To quote Snoke in Star Wars: The Force Awakens, “There has been an awakening. Have you felt it?”
Whether we’re talking about PreK-12 schooling or higher ed, things are changing. Parents and students are starting to realize the raw deal they’ve been getting with the current education systems. It’s showing up in enrollment data — and should send a message to policy makers and the educational establishments that reform must come.
Let’s start with public PreK-12 schooling. In January, the Colorado Department of Education confirmed a 3.3% decrease in public school enrollment between fall 2019 and fall 2020, or 30,024 fewer students enrolled between preschool and 12th grade — the first enrollment decline since fall 1988.
The PreK-12 drop included 23.3% of preschoolers and 9.1% of kindergarteners, as parents decided to hold off amidst the pandemic. Among elementary grades 1-5 and middle schools, the declines were 4.2% (13,833 students) and 2% (3,942 students), respectively. High school totals charted about the same.
What’s going on here? First, the COVID-19 pandemic has pushed school districts to accentuate remote learning. As I’ve written before, this is a woefully inadequate approach to teaching children (except in preexisting online-based schools). Parents intuitively get this and have grown frustrated because of it.
Second, as CDE reports, “The number of students reported as homeschooled doubled with 15,773 students counted this fall compared to 7,880 in 2019.” Many parents have concluded that, if their children’s schools are closed, they would be better off homeschooling them. Private and parochial school enrollment for 2020-2021 has likely risen as well.
With these numbers and circumstances in mind, let’s consider the big problem with the public school system that has been exposed by the pandemic. To be clear, this isn’t one of troublesome teachers. In fact, the recent survey indicating as many as 40% of Colorado teachers may leave the profession after this school year is so troubling because we have so many excellent teachers. Unfortunately, already underpaid, teachers have had to face a threatening virus and been forced to teach students in a way they weren’t trained to — and would rather not — do (online learning).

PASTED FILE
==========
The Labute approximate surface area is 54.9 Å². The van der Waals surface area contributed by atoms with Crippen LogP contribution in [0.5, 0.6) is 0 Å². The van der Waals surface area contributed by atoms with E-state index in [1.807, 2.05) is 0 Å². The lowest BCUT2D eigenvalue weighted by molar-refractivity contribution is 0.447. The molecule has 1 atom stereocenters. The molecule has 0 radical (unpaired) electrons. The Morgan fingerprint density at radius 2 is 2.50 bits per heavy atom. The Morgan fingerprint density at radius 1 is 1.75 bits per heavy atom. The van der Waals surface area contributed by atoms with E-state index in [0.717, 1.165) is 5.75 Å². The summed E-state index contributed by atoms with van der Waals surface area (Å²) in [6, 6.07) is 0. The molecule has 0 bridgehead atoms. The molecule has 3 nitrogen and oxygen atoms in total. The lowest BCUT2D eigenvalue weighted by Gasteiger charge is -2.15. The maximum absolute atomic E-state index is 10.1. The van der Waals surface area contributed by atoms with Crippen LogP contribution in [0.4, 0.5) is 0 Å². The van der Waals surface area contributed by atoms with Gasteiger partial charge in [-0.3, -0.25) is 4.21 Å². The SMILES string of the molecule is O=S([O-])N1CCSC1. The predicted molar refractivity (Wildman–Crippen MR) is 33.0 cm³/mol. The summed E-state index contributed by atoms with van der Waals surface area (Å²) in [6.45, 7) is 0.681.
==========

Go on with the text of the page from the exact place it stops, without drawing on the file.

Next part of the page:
Rather, the pandemic has revealed how the overarching problem with the system is in its very nature. As Reason Foundation’s Corey DeAngelis told me on my webshow, “COVID didn’t break the public school system; it was already broken. The pandemic shined a spotlight on the main problem of K-12 education is this massive power imbalance between the producers of the service — the public school system — and the individual families.”
He’s spot-on. Parents across Colorado have found themselves and their kids at the mercy of their school districts. Is the district open for in-person learning at your child’s grade level? The quality of your kid’s education likely depends on the answer. Unfortunately, the financial burdens of moving a child from public school are significant, so it’s hard for most parents to do. This also helps explain the racial imbalance: CDE says more white students left public schools (19,759) than any other racial or ethnic group.
“It’s one thing for a family to not get an adequate education and then still have their children’s education dollars going to that institution,” DeAngelis said. “It’s another conversation altogether for the child’s school to not even reopen and then for them to still get the children’s education dollars…Families are starting to think, ‘Well if my school doesn’t reopen, I should be able to take my children’s education dollars elsewher
February numbers from the state’s Department of Higher Education show a similar trend in public colleges and universities, revealing a 5.2% overall decline in enrollment from fall 2019 to fall 2020.
While the higher ed system is fundamentally different from public PreK-12, the pandemic has also unmasked the key failure of postsecondary education. Forced home for remote learning, college students have asked themselves, “Why am I paying so much money to go to college – in tuition and fees – when my experience isn’t giving me what I’m supposed to be paying for?”
With the average cost of public 4-year college up 34.3% between 2010 and 2020 — and aggregate student loan debt doubled — more students are starting to see just how ridiculous the expense has become and to question the quality of the product — pandemic or not. This may incentivize postsecondary students to be more discerning in their decision-making on whether and where to go to school, and it should be a clarion call for changes in how higher ed is funded and operates.
Politically astute policy makers concerned with quality, affordable education — at any level — would be wise to acknowledge what’s going on here and urge real reform. That means more school choice for PreK-12, a revamp of the postsecondary education system and smarter budgeting at every level. Our very future depends on it.